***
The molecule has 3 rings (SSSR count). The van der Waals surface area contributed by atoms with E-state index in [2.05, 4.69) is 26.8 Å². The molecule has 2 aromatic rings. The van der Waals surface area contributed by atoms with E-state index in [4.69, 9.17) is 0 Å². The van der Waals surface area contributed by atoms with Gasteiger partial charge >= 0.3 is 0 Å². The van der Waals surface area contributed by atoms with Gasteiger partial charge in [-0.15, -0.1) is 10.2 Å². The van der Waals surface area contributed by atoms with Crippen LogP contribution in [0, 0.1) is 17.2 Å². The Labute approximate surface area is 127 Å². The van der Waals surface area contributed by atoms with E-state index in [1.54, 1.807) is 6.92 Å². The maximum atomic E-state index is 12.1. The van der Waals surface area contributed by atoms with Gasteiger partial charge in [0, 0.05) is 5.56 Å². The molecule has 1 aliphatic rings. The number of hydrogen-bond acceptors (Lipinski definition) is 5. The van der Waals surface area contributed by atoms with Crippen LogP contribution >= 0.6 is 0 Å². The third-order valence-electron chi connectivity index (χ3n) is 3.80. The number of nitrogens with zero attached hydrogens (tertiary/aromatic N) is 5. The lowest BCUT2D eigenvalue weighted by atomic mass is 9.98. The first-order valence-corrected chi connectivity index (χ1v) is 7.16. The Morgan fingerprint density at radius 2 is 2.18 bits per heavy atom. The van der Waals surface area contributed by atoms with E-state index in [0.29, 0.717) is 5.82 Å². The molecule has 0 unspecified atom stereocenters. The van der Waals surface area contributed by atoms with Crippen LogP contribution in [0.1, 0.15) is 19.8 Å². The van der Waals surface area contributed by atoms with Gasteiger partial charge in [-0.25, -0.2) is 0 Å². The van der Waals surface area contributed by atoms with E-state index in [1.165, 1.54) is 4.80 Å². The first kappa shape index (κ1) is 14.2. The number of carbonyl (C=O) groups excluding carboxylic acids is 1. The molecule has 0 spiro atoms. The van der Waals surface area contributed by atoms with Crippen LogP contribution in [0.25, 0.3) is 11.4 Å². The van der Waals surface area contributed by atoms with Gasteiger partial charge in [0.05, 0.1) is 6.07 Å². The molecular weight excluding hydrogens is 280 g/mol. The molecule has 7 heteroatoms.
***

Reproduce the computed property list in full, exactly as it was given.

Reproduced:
The molecule has 3 rings (SSSR count). The van der Waals surface area contributed by atoms with E-state index in [2.05, 4.69) is 26.8 Å². The molecule has 2 aromatic rings. The van der Waals surface area contributed by atoms with E-state index in [4.69, 9.17) is 0 Å². The van der Waals surface area contributed by atoms with Gasteiger partial charge >= 0.3 is 0 Å². The van der Waals surface area contributed by atoms with Gasteiger partial charge in [-0.15, -0.1) is 10.2 Å². The van der Waals surface area contributed by atoms with Crippen LogP contribution in [0, 0.1) is 17.2 Å². The Labute approximate surface area is 127 Å². The van der Waals surface area contributed by atoms with E-state index in [1.54, 1.807) is 6.92 Å². The maximum atomic E-state index is 12.1. The van der Waals surface area contributed by atoms with Gasteiger partial charge in [0, 0.05) is 5.56 Å². The molecule has 1 aliphatic rings. The number of hydrogen-bond acceptors (Lipinski definition) is 5. The van der Waals surface area contributed by atoms with Crippen LogP contribution >= 0.6 is 0 Å². The third-order valence-electron chi connectivity index (χ3n) is 3.80. The number of nitrogens with zero attached hydrogens (tertiary/aromatic N) is 5. The lowest BCUT2D eigenvalue weighted by atomic mass is 9.98. The first-order valence-corrected chi connectivity index (χ1v) is 7.16. The Morgan fingerprint density at radius 2 is 2.18 bits per heavy atom. The van der Waals surface area contributed by atoms with E-state index in [0.29, 0.717) is 5.82 Å². The molecule has 0 unspecified atom stereocenters. The van der Waals surface area contributed by atoms with Crippen LogP contribution in [0.1, 0.15) is 19.8 Å². The van der Waals surface area contributed by atoms with Gasteiger partial charge in [-0.25, -0.2) is 0 Å². The van der Waals surface area contributed by atoms with E-state index in [1.165, 1.54) is 4.80 Å². The first kappa shape index (κ1) is 14.2. The number of carbonyl (C=O) groups excluding carboxylic acids is 1. The molecule has 0 spiro atoms. The van der Waals surface area contributed by atoms with Crippen LogP contribution in [0.25, 0.3) is 11.4 Å². The van der Waals surface area contributed by atoms with Gasteiger partial charge in [0.05, 0.1) is 6.07 Å². The molecular weight excluding hydrogens is 280 g/mol. The molecule has 7 heteroatoms.